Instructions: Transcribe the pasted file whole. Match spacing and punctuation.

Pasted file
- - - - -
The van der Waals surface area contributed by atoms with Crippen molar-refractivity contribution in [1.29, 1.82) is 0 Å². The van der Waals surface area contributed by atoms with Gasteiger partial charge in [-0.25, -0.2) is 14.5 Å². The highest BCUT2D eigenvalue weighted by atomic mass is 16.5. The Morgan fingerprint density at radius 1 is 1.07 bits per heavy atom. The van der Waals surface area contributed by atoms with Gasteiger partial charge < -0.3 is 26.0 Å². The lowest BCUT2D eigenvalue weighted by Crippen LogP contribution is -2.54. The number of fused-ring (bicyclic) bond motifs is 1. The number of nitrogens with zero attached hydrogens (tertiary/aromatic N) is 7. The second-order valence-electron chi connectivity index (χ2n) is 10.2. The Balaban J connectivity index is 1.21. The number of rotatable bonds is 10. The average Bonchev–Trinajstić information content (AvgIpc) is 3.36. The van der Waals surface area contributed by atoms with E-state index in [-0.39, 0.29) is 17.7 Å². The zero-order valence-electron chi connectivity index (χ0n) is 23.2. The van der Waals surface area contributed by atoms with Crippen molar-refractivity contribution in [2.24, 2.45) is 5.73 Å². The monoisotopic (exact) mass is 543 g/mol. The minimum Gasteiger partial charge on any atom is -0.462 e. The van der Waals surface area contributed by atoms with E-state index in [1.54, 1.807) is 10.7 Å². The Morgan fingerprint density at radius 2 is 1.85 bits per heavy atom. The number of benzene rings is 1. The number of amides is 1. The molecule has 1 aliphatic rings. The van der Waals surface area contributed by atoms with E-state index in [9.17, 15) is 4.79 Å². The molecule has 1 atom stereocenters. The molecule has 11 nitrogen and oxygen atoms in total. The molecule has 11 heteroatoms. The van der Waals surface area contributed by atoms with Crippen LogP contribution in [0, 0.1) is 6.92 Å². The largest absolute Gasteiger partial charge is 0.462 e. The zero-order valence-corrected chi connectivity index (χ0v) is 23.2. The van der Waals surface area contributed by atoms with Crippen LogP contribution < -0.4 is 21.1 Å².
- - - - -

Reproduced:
The van der Waals surface area contributed by atoms with Crippen molar-refractivity contribution in [1.29, 1.82) is 0 Å². The van der Waals surface area contributed by atoms with Gasteiger partial charge in [-0.25, -0.2) is 14.5 Å². The highest BCUT2D eigenvalue weighted by atomic mass is 16.5. The Morgan fingerprint density at radius 1 is 1.07 bits per heavy atom. The van der Waals surface area contributed by atoms with Gasteiger partial charge < -0.3 is 26.0 Å². The lowest BCUT2D eigenvalue weighted by Crippen LogP contribution is -2.54. The number of fused-ring (bicyclic) bond motifs is 1. The number of nitrogens with zero attached hydrogens (tertiary/aromatic N) is 7. The second-order valence-electron chi connectivity index (χ2n) is 10.2. The Balaban J connectivity index is 1.21. The number of rotatable bonds is 10. The average Bonchev–Trinajstić information content (AvgIpc) is 3.36. The van der Waals surface area contributed by atoms with E-state index in [-0.39, 0.29) is 17.7 Å². The zero-order valence-electron chi connectivity index (χ0n) is 23.2. The van der Waals surface area contributed by atoms with Crippen molar-refractivity contribution in [2.24, 2.45) is 5.73 Å². The monoisotopic (exact) mass is 543 g/mol. The minimum Gasteiger partial charge on any atom is -0.462 e. The van der Waals surface area contributed by atoms with E-state index in [1.54, 1.807) is 10.7 Å². The Morgan fingerprint density at radius 2 is 1.85 bits per heavy atom. The number of benzene rings is 1. The number of amides is 1. The molecule has 1 aliphatic rings. The van der Waals surface area contributed by atoms with E-state index in [9.17, 15) is 4.79 Å². The molecule has 1 atom stereocenters. The molecule has 11 nitrogen and oxygen atoms in total. The molecule has 11 heteroatoms. The van der Waals surface area contributed by atoms with Crippen LogP contribution in [0, 0.1) is 6.92 Å². The largest absolute Gasteiger partial charge is 0.462 e. The zero-order valence-corrected chi connectivity index (χ0v) is 23.2. The van der Waals surface area contributed by atoms with Crippen LogP contribution < -0.4 is 21.1 Å².